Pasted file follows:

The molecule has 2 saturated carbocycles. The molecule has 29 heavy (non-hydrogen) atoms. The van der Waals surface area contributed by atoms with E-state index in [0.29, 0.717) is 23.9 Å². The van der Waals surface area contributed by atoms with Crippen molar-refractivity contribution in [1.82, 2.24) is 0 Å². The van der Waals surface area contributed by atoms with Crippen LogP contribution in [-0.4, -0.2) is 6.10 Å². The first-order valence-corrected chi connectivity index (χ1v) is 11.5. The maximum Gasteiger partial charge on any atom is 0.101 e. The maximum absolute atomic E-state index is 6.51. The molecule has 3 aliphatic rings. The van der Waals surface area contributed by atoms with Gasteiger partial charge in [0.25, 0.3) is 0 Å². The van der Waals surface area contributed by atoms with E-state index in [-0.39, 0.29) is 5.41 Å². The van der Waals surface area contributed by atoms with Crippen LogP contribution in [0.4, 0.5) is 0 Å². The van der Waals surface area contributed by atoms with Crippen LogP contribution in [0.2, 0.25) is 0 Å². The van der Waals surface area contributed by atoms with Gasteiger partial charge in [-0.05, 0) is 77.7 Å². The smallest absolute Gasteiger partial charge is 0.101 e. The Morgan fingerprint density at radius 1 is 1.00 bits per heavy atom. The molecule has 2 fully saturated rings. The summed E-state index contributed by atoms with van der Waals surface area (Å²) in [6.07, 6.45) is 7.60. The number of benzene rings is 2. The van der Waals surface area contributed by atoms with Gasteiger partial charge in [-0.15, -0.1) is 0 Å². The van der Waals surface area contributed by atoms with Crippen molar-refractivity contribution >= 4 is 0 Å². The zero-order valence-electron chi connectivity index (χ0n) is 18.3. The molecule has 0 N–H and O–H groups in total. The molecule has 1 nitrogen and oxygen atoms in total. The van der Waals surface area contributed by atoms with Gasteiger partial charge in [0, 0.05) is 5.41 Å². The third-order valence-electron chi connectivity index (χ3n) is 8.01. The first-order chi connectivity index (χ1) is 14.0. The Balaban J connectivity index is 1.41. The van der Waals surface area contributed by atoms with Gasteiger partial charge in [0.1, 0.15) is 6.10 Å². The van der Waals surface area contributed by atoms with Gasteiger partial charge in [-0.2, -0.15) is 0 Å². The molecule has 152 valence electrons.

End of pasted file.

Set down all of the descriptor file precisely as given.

The molecule has 2 saturated carbocycles. The molecule has 29 heavy (non-hydrogen) atoms. The van der Waals surface area contributed by atoms with E-state index in [0.29, 0.717) is 23.9 Å². The van der Waals surface area contributed by atoms with Crippen molar-refractivity contribution in [1.82, 2.24) is 0 Å². The van der Waals surface area contributed by atoms with Crippen LogP contribution in [-0.4, -0.2) is 6.10 Å². The first-order valence-corrected chi connectivity index (χ1v) is 11.5. The maximum Gasteiger partial charge on any atom is 0.101 e. The maximum absolute atomic E-state index is 6.51. The molecule has 3 aliphatic rings. The van der Waals surface area contributed by atoms with Gasteiger partial charge in [0.25, 0.3) is 0 Å². The van der Waals surface area contributed by atoms with E-state index in [-0.39, 0.29) is 5.41 Å². The van der Waals surface area contributed by atoms with Crippen LogP contribution in [0.4, 0.5) is 0 Å². The van der Waals surface area contributed by atoms with Crippen LogP contribution in [0.2, 0.25) is 0 Å². The van der Waals surface area contributed by atoms with Gasteiger partial charge in [-0.05, 0) is 77.7 Å². The smallest absolute Gasteiger partial charge is 0.101 e. The Morgan fingerprint density at radius 1 is 1.00 bits per heavy atom. The molecule has 2 fully saturated rings. The summed E-state index contributed by atoms with van der Waals surface area (Å²) in [6.07, 6.45) is 7.60. The number of benzene rings is 2. The van der Waals surface area contributed by atoms with Gasteiger partial charge in [-0.15, -0.1) is 0 Å². The van der Waals surface area contributed by atoms with Crippen molar-refractivity contribution >= 4 is 0 Å². The zero-order valence-electron chi connectivity index (χ0n) is 18.3. The molecule has 0 N–H and O–H groups in total. The molecule has 1 nitrogen and oxygen atoms in total. The van der Waals surface area contributed by atoms with Gasteiger partial charge in [0, 0.05) is 5.41 Å². The third-order valence-electron chi connectivity index (χ3n) is 8.01. The first-order chi connectivity index (χ1) is 14.0. The Balaban J connectivity index is 1.41. The van der Waals surface area contributed by atoms with Gasteiger partial charge in [0.1, 0.15) is 6.10 Å². The van der Waals surface area contributed by atoms with Gasteiger partial charge in [-0.2, -0.15) is 0 Å². The molecule has 152 valence electrons.